Story type: Essay
A “Family Physician,” published in 1883, says, for the bite of a mad dog: “Take ash-colored ground liverwort, cleaned, dried, and powdered, half an ounce; of black pepper, powdered, a quarter of an ounce. Mix these well together, and divide the powder into four doses, one of which must be taken every morning, fasting, for four mornings successively in half an English pint of cow’s milk, warm. After these four doses are taken, the patient must go into the cold bath, or a cold spring or river, every morning, fasting, for a month. He must be dipped all over, but not stay in (with his head above water) longer than half a minute if the water is very cold. After this he must go in three times a week for a fortnight longer. He must be bled before he begins to take the medicine.”
It is very difficult to know just what is best to do when a person is bitten by a mad dog, but my own advice would be to kill the dog. After that feel of the leg where bitten, and ascertain how serious the injury has been. Then go home and put on another pair of pantaloons, throwing away those that have been lacerated. Parties having but one pair of pantaloons will have to sequester themselves or excite remarks. Then take a cold bath, as suggested above, but do not remain in the bath (with the head above water) more than half an hour. If the head is under water, you may remain in the bath until the funeral, if you think best.
When going into the bath it would be well to take something in your pocket to bite, in case the desire to bite something should overcome you. Some use a common shingle-nail for this purpose, while others prefer a personal friend. In any event, do not bite a total stranger on an empty stomach. It might make you ill.
Never catch a dog by the tail if he has hydrophobia. Although that end of the dog is considered the most safe, you never know when a mad dog may reverse himself.
If you meet a mad dog on the street, do not stop and try to quell him with a glance of the eye. Many have tried to do that, and it took several days to separate the two and tell which was mad dog and which was queller.
The real hydrophobia dog generally ignores kindness, and devotes himself mostly to the introduction of his justly celebrated virus. A good thing to do on observing the approach of a mad dog is to flee, and remain fled until he has disappeared.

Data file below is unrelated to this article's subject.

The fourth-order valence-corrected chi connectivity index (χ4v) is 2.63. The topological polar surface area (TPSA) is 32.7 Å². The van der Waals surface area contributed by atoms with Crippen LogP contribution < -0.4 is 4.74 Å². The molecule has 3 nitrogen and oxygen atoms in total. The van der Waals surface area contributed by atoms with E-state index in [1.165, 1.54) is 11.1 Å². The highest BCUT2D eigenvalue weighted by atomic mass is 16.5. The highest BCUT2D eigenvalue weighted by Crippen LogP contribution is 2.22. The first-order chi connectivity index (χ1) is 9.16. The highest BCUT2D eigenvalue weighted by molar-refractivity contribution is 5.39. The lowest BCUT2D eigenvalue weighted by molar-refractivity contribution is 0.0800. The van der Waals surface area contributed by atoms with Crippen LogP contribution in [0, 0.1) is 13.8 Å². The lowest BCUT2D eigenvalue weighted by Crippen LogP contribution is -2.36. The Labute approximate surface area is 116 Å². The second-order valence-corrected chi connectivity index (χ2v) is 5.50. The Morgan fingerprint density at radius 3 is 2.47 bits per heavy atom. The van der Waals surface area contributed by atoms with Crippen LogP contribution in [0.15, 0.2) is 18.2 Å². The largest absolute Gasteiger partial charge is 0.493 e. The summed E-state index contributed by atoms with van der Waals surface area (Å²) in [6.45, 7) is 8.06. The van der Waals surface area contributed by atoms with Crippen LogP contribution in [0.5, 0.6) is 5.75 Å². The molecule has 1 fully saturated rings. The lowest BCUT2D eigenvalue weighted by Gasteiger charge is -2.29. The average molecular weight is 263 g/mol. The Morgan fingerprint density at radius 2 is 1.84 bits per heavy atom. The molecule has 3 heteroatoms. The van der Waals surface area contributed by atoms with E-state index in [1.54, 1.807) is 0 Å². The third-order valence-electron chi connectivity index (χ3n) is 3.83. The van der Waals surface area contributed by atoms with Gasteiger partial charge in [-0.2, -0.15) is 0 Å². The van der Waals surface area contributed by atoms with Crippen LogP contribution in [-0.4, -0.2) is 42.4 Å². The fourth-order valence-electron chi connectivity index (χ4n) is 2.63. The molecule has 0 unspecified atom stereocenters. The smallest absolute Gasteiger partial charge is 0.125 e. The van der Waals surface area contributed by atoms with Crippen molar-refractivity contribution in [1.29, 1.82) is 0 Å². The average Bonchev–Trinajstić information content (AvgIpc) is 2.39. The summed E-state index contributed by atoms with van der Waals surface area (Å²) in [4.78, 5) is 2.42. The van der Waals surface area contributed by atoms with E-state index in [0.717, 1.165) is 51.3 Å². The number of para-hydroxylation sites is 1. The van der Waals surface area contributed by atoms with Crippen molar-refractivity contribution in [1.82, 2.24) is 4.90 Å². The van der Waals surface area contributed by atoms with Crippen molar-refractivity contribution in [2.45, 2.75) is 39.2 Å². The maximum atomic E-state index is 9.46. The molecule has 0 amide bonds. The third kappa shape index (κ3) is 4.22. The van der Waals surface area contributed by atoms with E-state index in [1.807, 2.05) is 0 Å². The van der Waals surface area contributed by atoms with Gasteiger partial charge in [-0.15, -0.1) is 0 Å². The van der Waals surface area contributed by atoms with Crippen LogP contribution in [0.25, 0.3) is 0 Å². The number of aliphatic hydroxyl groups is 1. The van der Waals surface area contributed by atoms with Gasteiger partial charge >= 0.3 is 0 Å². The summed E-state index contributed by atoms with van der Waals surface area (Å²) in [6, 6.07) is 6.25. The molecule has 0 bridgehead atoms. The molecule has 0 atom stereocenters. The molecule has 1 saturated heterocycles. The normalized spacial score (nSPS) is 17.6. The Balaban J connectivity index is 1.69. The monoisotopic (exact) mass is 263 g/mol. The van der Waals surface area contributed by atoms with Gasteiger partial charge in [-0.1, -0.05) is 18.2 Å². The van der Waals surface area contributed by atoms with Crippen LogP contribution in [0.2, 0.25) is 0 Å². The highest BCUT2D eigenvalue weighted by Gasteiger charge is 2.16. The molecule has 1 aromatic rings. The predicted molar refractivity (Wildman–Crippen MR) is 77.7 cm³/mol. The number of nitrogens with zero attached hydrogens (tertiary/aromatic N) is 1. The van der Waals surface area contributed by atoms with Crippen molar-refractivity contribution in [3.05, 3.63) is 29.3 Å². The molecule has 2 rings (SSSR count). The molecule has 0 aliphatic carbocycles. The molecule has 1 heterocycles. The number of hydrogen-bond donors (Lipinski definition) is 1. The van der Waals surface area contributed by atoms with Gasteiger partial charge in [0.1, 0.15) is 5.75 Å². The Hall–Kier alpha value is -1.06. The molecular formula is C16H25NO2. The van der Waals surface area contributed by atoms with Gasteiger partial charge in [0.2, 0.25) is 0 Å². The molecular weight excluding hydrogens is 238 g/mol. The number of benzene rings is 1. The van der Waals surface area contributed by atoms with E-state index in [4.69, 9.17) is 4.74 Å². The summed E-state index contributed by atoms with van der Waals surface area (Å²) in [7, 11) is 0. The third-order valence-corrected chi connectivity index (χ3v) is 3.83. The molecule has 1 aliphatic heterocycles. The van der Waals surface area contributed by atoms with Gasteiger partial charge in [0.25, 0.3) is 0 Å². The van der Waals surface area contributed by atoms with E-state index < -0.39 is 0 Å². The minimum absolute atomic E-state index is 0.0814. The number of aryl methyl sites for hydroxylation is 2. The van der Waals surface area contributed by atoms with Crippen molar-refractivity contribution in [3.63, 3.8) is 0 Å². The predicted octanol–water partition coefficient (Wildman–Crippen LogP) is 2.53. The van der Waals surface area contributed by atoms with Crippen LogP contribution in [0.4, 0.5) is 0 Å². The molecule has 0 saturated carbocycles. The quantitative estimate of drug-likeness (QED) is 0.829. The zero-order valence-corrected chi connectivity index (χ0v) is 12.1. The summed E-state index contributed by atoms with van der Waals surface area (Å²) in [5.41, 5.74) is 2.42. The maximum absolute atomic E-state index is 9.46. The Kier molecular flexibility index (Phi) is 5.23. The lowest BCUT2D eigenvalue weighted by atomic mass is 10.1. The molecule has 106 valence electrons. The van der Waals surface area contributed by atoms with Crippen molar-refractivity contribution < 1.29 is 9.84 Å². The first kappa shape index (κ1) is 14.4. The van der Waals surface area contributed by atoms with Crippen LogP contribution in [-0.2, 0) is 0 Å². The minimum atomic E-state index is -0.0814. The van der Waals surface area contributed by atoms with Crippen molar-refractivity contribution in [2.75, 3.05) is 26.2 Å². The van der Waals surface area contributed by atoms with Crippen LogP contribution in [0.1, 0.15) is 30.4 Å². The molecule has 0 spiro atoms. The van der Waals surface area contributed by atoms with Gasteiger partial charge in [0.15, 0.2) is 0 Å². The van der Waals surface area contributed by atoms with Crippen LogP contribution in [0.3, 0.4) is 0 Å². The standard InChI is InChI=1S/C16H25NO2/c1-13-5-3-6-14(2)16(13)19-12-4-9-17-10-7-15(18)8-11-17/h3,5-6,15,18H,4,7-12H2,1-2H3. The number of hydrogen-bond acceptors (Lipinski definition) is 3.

Hunting mad dogs in a crowded street is great sport. A young man with a new revolver shooting at a mad dog is a fine sight. He may not kill the dog, but he might shoot into a covey of little children and possibly get one.
It would be a good plan to have a balloon inflated and tied in the back yard during the season in which mad dogs mature, and get into it on the approach of the infuriated animal (get into the balloon, I mean, not the dog).
This plan would not work well, however, in case a cyclone should come at the same time. When we consider all the uncertainties of life, and the danger from hydrophobia, cyclones and breach of promise, it seems sometimes as though the penitentiary was the only place where a man could be absolutely free from anxiety.
If you discover that your dog has hydrophobia, it is absolutely foolish to try to cure him of the disease. The best plan is to trade him off at once for anything you can get. Do not stop to haggle over the price, but close him right out below cost.
Do not tie a tin can to the tail of a mad dog. It only irritates him, and he might resent it before you get the can tied on. A friend of mine, who was a practical joker, once sought to tie a tin can to the tail of a mad dog on an empty stomach. His widow still points with pride to the marks of his teeth on the piano. If mad dogs would confine themselves exclusively to practical jokers, I would be glad to endow a home for indigent mad dogs out of my own private funds.